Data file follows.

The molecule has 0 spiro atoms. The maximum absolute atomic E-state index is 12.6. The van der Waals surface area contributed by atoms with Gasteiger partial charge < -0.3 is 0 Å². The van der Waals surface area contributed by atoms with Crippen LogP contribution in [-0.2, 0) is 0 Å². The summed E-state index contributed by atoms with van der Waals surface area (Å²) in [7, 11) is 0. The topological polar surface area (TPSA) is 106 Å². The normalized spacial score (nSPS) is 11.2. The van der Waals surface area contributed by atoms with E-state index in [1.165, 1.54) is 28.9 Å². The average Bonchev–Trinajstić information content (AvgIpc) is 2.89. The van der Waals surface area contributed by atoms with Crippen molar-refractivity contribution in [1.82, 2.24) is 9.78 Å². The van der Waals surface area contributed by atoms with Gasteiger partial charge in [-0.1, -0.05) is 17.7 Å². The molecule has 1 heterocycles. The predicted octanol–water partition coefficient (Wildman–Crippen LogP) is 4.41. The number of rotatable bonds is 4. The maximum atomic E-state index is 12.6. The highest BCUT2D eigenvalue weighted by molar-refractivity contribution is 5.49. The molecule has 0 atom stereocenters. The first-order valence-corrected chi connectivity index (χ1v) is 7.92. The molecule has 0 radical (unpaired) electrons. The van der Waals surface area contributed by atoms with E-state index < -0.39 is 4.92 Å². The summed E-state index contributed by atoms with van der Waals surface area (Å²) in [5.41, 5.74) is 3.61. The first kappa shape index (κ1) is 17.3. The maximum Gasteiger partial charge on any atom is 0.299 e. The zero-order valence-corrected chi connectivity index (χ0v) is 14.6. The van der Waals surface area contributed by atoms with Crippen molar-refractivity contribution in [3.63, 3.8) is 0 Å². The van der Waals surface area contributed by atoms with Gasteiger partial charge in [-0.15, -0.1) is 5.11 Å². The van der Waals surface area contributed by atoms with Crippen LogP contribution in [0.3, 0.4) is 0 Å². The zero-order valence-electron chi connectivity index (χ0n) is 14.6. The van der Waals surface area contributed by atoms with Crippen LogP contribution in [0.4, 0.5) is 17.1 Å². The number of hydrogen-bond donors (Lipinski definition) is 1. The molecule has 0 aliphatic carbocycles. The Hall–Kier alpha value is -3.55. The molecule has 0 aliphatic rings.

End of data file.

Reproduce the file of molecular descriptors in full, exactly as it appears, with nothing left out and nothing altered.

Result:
The molecule has 0 spiro atoms. The maximum absolute atomic E-state index is 12.6. The van der Waals surface area contributed by atoms with Gasteiger partial charge < -0.3 is 0 Å². The van der Waals surface area contributed by atoms with Crippen LogP contribution in [-0.2, 0) is 0 Å². The summed E-state index contributed by atoms with van der Waals surface area (Å²) in [7, 11) is 0. The topological polar surface area (TPSA) is 106 Å². The normalized spacial score (nSPS) is 11.2. The van der Waals surface area contributed by atoms with E-state index in [1.165, 1.54) is 28.9 Å². The average Bonchev–Trinajstić information content (AvgIpc) is 2.89. The van der Waals surface area contributed by atoms with Crippen molar-refractivity contribution in [1.82, 2.24) is 9.78 Å². The van der Waals surface area contributed by atoms with Gasteiger partial charge in [-0.1, -0.05) is 17.7 Å². The molecule has 1 heterocycles. The predicted octanol–water partition coefficient (Wildman–Crippen LogP) is 4.41. The number of rotatable bonds is 4. The maximum atomic E-state index is 12.6. The highest BCUT2D eigenvalue weighted by molar-refractivity contribution is 5.49. The molecule has 0 atom stereocenters. The first-order valence-corrected chi connectivity index (χ1v) is 7.92. The molecule has 0 radical (unpaired) electrons. The van der Waals surface area contributed by atoms with E-state index < -0.39 is 4.92 Å². The summed E-state index contributed by atoms with van der Waals surface area (Å²) in [5.41, 5.74) is 3.61. The first kappa shape index (κ1) is 17.3. The maximum Gasteiger partial charge on any atom is 0.299 e. The zero-order valence-corrected chi connectivity index (χ0v) is 14.6. The van der Waals surface area contributed by atoms with Crippen molar-refractivity contribution in [3.63, 3.8) is 0 Å². The van der Waals surface area contributed by atoms with Gasteiger partial charge in [-0.15, -0.1) is 5.11 Å². The van der Waals surface area contributed by atoms with Crippen LogP contribution in [0.3, 0.4) is 0 Å². The zero-order valence-electron chi connectivity index (χ0n) is 14.6. The van der Waals surface area contributed by atoms with Crippen LogP contribution in [0.4, 0.5) is 17.1 Å². The number of hydrogen-bond donors (Lipinski definition) is 1. The molecule has 0 aliphatic carbocycles. The Hall–Kier alpha value is -3.55. The molecule has 0 aliphatic rings.